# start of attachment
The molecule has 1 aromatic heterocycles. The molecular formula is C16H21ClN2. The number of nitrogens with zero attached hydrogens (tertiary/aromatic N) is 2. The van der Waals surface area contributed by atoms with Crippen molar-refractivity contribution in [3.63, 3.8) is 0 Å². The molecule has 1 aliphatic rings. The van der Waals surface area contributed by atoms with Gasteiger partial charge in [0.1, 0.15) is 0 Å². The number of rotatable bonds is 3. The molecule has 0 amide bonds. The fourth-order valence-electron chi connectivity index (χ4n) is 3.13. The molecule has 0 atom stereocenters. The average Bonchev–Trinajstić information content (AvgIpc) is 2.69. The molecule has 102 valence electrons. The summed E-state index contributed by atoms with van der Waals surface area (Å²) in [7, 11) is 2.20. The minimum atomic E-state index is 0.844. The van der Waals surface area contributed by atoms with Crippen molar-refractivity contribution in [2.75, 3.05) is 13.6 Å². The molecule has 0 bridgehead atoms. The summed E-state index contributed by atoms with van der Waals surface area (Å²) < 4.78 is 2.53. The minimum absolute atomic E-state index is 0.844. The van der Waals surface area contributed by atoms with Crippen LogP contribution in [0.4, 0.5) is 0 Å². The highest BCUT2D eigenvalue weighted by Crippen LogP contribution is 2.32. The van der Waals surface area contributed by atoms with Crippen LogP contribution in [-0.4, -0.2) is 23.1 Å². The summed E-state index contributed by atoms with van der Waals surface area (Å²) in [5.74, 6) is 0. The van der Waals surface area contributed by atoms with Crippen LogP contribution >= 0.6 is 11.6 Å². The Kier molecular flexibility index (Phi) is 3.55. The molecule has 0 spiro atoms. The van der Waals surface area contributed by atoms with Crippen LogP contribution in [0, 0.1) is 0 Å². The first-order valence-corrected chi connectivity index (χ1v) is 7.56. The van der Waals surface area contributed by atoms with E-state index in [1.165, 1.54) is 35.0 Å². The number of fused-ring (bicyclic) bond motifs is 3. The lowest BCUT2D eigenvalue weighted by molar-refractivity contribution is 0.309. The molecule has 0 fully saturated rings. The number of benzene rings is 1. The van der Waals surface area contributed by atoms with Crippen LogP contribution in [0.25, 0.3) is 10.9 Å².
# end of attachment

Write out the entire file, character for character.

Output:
The molecule has 1 aromatic heterocycles. The molecular formula is C16H21ClN2. The number of nitrogens with zero attached hydrogens (tertiary/aromatic N) is 2. The van der Waals surface area contributed by atoms with Crippen molar-refractivity contribution in [3.63, 3.8) is 0 Å². The molecule has 1 aliphatic rings. The van der Waals surface area contributed by atoms with Gasteiger partial charge in [0.1, 0.15) is 0 Å². The number of rotatable bonds is 3. The molecule has 0 amide bonds. The fourth-order valence-electron chi connectivity index (χ4n) is 3.13. The molecule has 0 atom stereocenters. The average Bonchev–Trinajstić information content (AvgIpc) is 2.69. The molecule has 102 valence electrons. The summed E-state index contributed by atoms with van der Waals surface area (Å²) in [7, 11) is 2.20. The minimum atomic E-state index is 0.844. The van der Waals surface area contributed by atoms with Crippen molar-refractivity contribution in [2.75, 3.05) is 13.6 Å². The molecule has 0 bridgehead atoms. The summed E-state index contributed by atoms with van der Waals surface area (Å²) < 4.78 is 2.53. The minimum absolute atomic E-state index is 0.844. The van der Waals surface area contributed by atoms with Crippen LogP contribution in [0.4, 0.5) is 0 Å². The highest BCUT2D eigenvalue weighted by Crippen LogP contribution is 2.32. The van der Waals surface area contributed by atoms with Crippen LogP contribution in [-0.4, -0.2) is 23.1 Å². The summed E-state index contributed by atoms with van der Waals surface area (Å²) in [5.74, 6) is 0. The van der Waals surface area contributed by atoms with Crippen LogP contribution >= 0.6 is 11.6 Å². The Kier molecular flexibility index (Phi) is 3.55. The molecule has 0 spiro atoms. The van der Waals surface area contributed by atoms with Crippen LogP contribution in [0, 0.1) is 0 Å². The first-order valence-corrected chi connectivity index (χ1v) is 7.56. The van der Waals surface area contributed by atoms with E-state index in [1.165, 1.54) is 35.0 Å². The number of fused-ring (bicyclic) bond motifs is 3. The lowest BCUT2D eigenvalue weighted by molar-refractivity contribution is 0.309. The molecule has 0 fully saturated rings. The number of benzene rings is 1. The van der Waals surface area contributed by atoms with Crippen LogP contribution in [0.25, 0.3) is 10.9 Å².